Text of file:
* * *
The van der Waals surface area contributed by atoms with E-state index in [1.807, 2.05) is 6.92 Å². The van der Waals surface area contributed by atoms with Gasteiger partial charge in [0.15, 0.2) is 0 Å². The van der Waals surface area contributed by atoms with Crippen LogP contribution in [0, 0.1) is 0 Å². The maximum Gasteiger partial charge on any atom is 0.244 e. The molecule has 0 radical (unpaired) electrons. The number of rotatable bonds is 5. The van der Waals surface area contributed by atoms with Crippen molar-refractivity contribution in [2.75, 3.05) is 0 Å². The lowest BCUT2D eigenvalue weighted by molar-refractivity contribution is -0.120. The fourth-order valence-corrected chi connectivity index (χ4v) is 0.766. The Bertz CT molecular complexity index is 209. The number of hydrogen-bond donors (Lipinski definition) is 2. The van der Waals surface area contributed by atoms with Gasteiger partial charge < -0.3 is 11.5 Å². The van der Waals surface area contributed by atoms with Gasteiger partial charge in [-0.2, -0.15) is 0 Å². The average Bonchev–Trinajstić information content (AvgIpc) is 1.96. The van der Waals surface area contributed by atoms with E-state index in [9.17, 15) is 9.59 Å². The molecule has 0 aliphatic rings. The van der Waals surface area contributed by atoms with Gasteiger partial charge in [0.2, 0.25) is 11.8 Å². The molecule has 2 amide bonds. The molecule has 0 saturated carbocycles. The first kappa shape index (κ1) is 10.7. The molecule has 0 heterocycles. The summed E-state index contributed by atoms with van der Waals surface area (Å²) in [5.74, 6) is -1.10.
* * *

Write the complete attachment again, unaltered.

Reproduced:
The van der Waals surface area contributed by atoms with E-state index in [1.807, 2.05) is 6.92 Å². The van der Waals surface area contributed by atoms with Gasteiger partial charge in [0.15, 0.2) is 0 Å². The van der Waals surface area contributed by atoms with Crippen LogP contribution in [0, 0.1) is 0 Å². The maximum Gasteiger partial charge on any atom is 0.244 e. The molecule has 0 radical (unpaired) electrons. The number of rotatable bonds is 5. The van der Waals surface area contributed by atoms with Crippen molar-refractivity contribution in [2.75, 3.05) is 0 Å². The lowest BCUT2D eigenvalue weighted by molar-refractivity contribution is -0.120. The fourth-order valence-corrected chi connectivity index (χ4v) is 0.766. The Bertz CT molecular complexity index is 209. The number of hydrogen-bond donors (Lipinski definition) is 2. The van der Waals surface area contributed by atoms with Gasteiger partial charge < -0.3 is 11.5 Å². The van der Waals surface area contributed by atoms with Gasteiger partial charge in [-0.2, -0.15) is 0 Å². The average Bonchev–Trinajstić information content (AvgIpc) is 1.96. The van der Waals surface area contributed by atoms with E-state index in [9.17, 15) is 9.59 Å². The molecule has 0 aliphatic rings. The van der Waals surface area contributed by atoms with Gasteiger partial charge in [0.2, 0.25) is 11.8 Å². The molecule has 2 amide bonds. The molecule has 0 saturated carbocycles. The first kappa shape index (κ1) is 10.7. The molecule has 0 heterocycles. The summed E-state index contributed by atoms with van der Waals surface area (Å²) in [5.74, 6) is -1.10.